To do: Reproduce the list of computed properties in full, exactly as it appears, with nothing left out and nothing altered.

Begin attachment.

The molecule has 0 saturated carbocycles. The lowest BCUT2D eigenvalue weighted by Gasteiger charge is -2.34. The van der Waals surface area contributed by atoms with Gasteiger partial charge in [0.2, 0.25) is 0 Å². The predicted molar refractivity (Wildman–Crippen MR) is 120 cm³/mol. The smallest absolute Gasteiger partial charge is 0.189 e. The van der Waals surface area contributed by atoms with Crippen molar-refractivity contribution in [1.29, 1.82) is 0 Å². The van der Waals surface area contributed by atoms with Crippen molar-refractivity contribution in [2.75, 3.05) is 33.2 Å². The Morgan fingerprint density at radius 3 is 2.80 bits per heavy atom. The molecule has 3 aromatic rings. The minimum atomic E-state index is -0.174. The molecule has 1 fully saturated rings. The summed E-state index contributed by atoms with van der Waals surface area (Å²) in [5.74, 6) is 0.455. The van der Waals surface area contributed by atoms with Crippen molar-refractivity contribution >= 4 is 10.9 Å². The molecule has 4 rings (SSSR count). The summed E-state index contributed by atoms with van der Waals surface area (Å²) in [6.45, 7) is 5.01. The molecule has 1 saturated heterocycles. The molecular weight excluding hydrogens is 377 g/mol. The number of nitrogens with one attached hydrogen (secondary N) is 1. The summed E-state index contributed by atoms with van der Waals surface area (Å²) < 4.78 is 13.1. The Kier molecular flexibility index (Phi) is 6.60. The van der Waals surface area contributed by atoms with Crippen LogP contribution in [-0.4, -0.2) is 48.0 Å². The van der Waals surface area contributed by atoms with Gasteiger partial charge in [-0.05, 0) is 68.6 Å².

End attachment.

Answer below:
The molecule has 0 saturated carbocycles. The lowest BCUT2D eigenvalue weighted by Gasteiger charge is -2.34. The van der Waals surface area contributed by atoms with Gasteiger partial charge in [0.2, 0.25) is 0 Å². The predicted molar refractivity (Wildman–Crippen MR) is 120 cm³/mol. The smallest absolute Gasteiger partial charge is 0.189 e. The van der Waals surface area contributed by atoms with Crippen molar-refractivity contribution in [1.29, 1.82) is 0 Å². The van der Waals surface area contributed by atoms with Crippen molar-refractivity contribution in [2.75, 3.05) is 33.2 Å². The Morgan fingerprint density at radius 3 is 2.80 bits per heavy atom. The molecule has 3 aromatic rings. The minimum atomic E-state index is -0.174. The molecule has 1 fully saturated rings. The summed E-state index contributed by atoms with van der Waals surface area (Å²) in [5.74, 6) is 0.455. The van der Waals surface area contributed by atoms with Crippen molar-refractivity contribution >= 4 is 10.9 Å². The molecule has 4 rings (SSSR count). The summed E-state index contributed by atoms with van der Waals surface area (Å²) in [6.45, 7) is 5.01. The molecule has 1 saturated heterocycles. The molecular weight excluding hydrogens is 377 g/mol. The number of nitrogens with one attached hydrogen (secondary N) is 1. The summed E-state index contributed by atoms with van der Waals surface area (Å²) < 4.78 is 13.1. The Kier molecular flexibility index (Phi) is 6.60. The van der Waals surface area contributed by atoms with Crippen LogP contribution in [-0.4, -0.2) is 48.0 Å². The van der Waals surface area contributed by atoms with Gasteiger partial charge in [-0.05, 0) is 68.6 Å².